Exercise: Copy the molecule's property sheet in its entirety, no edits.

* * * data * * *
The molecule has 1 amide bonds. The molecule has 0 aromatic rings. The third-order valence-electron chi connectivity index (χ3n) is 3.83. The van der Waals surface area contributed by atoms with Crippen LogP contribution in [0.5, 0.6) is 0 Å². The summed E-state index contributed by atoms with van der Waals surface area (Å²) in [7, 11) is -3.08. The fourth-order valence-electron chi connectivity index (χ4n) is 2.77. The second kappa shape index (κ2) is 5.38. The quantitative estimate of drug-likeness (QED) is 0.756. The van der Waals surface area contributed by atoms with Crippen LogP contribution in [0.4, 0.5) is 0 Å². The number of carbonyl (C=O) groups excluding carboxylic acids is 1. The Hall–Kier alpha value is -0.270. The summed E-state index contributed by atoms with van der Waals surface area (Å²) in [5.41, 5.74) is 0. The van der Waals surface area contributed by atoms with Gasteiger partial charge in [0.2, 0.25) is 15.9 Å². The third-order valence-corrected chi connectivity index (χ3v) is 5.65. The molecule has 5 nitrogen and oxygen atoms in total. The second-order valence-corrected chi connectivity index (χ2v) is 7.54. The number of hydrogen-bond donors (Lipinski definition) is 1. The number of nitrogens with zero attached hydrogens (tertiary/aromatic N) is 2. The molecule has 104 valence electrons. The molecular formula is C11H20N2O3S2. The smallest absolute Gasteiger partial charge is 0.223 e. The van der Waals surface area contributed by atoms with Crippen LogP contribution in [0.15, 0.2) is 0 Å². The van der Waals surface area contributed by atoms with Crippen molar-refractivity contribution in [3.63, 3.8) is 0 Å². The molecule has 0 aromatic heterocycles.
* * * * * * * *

The molecule has 1 amide bonds. The molecule has 0 aromatic rings. The third-order valence-electron chi connectivity index (χ3n) is 3.83. The van der Waals surface area contributed by atoms with Crippen LogP contribution in [0.5, 0.6) is 0 Å². The summed E-state index contributed by atoms with van der Waals surface area (Å²) in [7, 11) is -3.08. The fourth-order valence-electron chi connectivity index (χ4n) is 2.77. The second kappa shape index (κ2) is 5.38. The quantitative estimate of drug-likeness (QED) is 0.756. The van der Waals surface area contributed by atoms with Crippen LogP contribution in [0.4, 0.5) is 0 Å². The number of carbonyl (C=O) groups excluding carboxylic acids is 1. The Hall–Kier alpha value is -0.270. The summed E-state index contributed by atoms with van der Waals surface area (Å²) in [5.41, 5.74) is 0. The van der Waals surface area contributed by atoms with Gasteiger partial charge in [0.2, 0.25) is 15.9 Å². The third-order valence-corrected chi connectivity index (χ3v) is 5.65. The molecule has 5 nitrogen and oxygen atoms in total. The second-order valence-corrected chi connectivity index (χ2v) is 7.54. The number of hydrogen-bond donors (Lipinski definition) is 1. The number of nitrogens with zero attached hydrogens (tertiary/aromatic N) is 2. The molecule has 104 valence electrons. The molecular formula is C11H20N2O3S2. The smallest absolute Gasteiger partial charge is 0.223 e. The van der Waals surface area contributed by atoms with Crippen LogP contribution in [0.15, 0.2) is 0 Å². The van der Waals surface area contributed by atoms with Crippen molar-refractivity contribution in [3.63, 3.8) is 0 Å². The molecule has 0 aromatic heterocycles.